Put on your seatbelts, here we goJune 23, 2015 9:00
UAE telcos need to catch up
Home internet usage appears to be on the decline as mobile-savvy surfers abandon their desktops for their smart phone. But can the UAE telcos keep up?
December 15, 2010 3:26 by Eva Fernandes
Just when you’ve thought you’ve had enough of Kipp’s rants on the duopoly that is the UAE telco scene, we can bring you the most recent dilemma facing the two so called “competitors”.
According to the National, the rapid rate at which consumers are adapting to mobile broadband is too quick for the local telecoms companies to keep up – it’s hurting their home internet business, which they’re both throwing cash and resources at by the truck load.
For, while consumers seem eager to quit their bulky computers for the latest iPhones, UAE telcos are still focusing campaigns on pushing home broadband. In fact, this past year has seen Etisalat installing “e-life components” in every one of their customers’ apartments in Dubai as well as aggressively promoting their offer of supposedly faster broadband, landlines and satellite TV.
All that looks a little behind the times, given anecdotal evidence that Kipp’s received from our new next door neighbours. Upon settling into their apartment, they did not rush to get a telephone line installed or buy a bulky router; instead they simply continued to use their cell phones for both internet and calls.
Twenty-five-year-old Emirati Sabran al Qubaisi told the National that he had three mobile phones but no landline or home internet subscription: “I have everything I need on my cellphones. Landlines are now obsolete,” he said. “My iPhone is currently my primary phone. It’s not just my phone but my laptop at the same time.”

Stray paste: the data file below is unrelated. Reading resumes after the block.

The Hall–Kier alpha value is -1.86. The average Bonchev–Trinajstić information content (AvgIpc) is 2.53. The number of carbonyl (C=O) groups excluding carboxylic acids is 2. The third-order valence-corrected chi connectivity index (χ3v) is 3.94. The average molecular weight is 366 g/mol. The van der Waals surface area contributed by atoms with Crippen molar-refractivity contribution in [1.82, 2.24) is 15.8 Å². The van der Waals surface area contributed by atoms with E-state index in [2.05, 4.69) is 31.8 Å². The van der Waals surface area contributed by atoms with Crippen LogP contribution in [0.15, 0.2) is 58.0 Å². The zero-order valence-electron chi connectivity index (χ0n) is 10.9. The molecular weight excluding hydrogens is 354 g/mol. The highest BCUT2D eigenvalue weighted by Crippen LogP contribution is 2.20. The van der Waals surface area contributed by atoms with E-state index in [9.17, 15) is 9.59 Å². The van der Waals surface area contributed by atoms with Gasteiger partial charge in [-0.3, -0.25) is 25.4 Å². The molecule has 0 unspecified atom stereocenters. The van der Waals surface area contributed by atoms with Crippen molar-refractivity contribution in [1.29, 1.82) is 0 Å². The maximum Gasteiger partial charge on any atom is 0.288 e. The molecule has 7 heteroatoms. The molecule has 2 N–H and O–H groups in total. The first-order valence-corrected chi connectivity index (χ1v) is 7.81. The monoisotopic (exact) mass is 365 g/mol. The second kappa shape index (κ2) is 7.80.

The year has definitely seen a drop in internet subscribers, with the Telecommunications Regulatory Authority (TRA) recording a 0.4 percent decline in broadband subscribers since August alone. Given that Dubai’s population is on the up again, and that more and cheaper flats are on the market, the figure should be going the other way.
So, as Du and Etisalat laboriously plug their home internet packages, the world is moving on. Perhaps the telcos would do a better job of keeping pace with the market if they were really competing. But TRA director general Mohamed al Ghanim said last week that “technical hitches” have pushed back the introduction of broadband internet sharing between the pair, as well as mobile number portability, until sometime next year. “We have delayed the launch because we want to make sure that the process is right for the customer and there is full automation that would happen with the two operators,” said al Ghanim. So, little chance of any real competition for a while, it seems.
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